Diesel engines can be found in a wide range of industrial machines, including materials handling equipment, cranes and agricultural apparatus like crop sprayers. After years of wear and tear, operators can give these machines a new lease of life by renewing the engine’s major components. Here Peter Hutyan, Product Manager for Energy and Transportation at Finning UK & Ireland, explains how operators can get the most out of their industrial engine rebuilds.
Getting the most out of your industrial engine rebuild
Most diesel engines have a lifespan of 10,000 to 30,000 hours and after this they require a major overhaul so that they can continue to supply the required hydraulic and rotational power. As the engine reaches the end of its working life, it may be tempting to simply replace the engine with a new model because of the convenience.
In a perfect world, this approach allows for a straight swap between old and new. In reality, running the engine until late in its life is risky — it can increase operating costs, decrease productivity and lead to unplanned downtime when the machine eventually breaks down, because it is difficult to predict exactly when this will be. Rather than running equipment to failure, operators can now rebuild their engines before they reach the end of their lifecycle, gaining a like-new engine at a lower cost than buying new, while avoiding the risks of running an engine near the end of its life.
Choosing the right partner
The first step in an engine rebuild project is choosing a partner. This involves assessing the rebuild packages the company offers — including whether they suit your requirements and are commercially viable — and working together to come up with a tailored lifecycle strategy.
The hallmark of a strong partnership is commitment. When choosing a partner, ask questions about post-rebuild support. Will they transport the engine back to the site, reinstall and service it at regular intervals? Can the partner’s engineers assist with preventative maintenance? Ideally the company will be able to schedule regular fluid analysis and integrate machine telematics to monitor engine condition, to give you total peace of mind.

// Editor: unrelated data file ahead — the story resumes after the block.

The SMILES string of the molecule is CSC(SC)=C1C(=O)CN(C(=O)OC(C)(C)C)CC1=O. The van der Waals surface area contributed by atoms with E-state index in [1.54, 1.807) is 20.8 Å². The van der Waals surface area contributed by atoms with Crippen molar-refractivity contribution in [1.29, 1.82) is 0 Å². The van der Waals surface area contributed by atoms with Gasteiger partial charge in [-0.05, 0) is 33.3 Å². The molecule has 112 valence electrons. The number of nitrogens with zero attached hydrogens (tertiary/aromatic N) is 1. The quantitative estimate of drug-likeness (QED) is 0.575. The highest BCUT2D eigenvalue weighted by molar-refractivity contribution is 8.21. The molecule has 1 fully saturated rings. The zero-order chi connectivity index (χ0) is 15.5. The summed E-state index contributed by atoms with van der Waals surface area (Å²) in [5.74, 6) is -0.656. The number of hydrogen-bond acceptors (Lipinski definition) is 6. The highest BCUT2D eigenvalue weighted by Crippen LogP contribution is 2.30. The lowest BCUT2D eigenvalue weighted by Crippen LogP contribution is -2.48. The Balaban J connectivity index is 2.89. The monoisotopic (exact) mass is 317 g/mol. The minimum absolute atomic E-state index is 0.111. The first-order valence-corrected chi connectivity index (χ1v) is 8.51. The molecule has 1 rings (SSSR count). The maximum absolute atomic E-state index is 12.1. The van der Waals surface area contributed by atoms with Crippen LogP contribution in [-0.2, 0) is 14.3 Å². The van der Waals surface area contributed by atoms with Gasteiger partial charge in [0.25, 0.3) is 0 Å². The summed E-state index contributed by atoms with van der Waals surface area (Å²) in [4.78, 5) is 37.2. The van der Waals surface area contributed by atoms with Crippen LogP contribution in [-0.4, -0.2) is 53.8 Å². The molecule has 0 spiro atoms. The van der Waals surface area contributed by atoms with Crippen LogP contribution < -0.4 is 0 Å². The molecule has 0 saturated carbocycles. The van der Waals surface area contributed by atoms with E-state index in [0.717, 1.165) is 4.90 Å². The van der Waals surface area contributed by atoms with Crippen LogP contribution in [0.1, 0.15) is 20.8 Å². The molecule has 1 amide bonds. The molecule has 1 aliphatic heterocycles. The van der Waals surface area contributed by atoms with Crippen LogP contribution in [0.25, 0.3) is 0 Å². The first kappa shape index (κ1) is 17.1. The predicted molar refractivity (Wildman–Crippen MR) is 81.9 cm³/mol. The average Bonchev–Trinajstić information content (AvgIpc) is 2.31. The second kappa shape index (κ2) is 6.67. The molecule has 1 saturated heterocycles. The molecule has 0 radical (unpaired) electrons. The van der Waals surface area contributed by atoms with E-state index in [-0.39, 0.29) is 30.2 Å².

Choosing a repair strategy
Often, the choice of rebuild comes down to budget and power restoration requirements, rather than the application. Most industrial engines are mechanically similar so there is little difference between, say, a crusher on quarrying site and a crop sprayer.
If a business is looking for the most budget-friendly option, they may opt for a value repair that will recondition the cylinder heads, liners and piston rings. This option is useful when the machine is experiencing slightly high fuel consumption, or it requires a short-term fix before the next scheduled service.
In the event of loss of power, operators can select a mid-range option that will also replace slower-wearing parts, such as the lube oil, water pumps and piston pack groups.
The most thorough option is a complete overhaul, where the engine is transported to and reconditioned at a specialist workshop. The partner’s engineers will carry out a complete strip and inspection before renewing all major components along with the gaskets, seals, filters and bearings. Added benefits include renewed exhaust system hardware, new hoses, a repaint and fresh decals. Finally, post-rebuild dynamometer performance tests will ensure that the rebuilt engine’s performance is reliable and efficient.
Industrial machines are true workhorses, essential to keeping sites running well. A rebuild strategy tailored to the engine and the business can keep your operations running smoothly for years to come.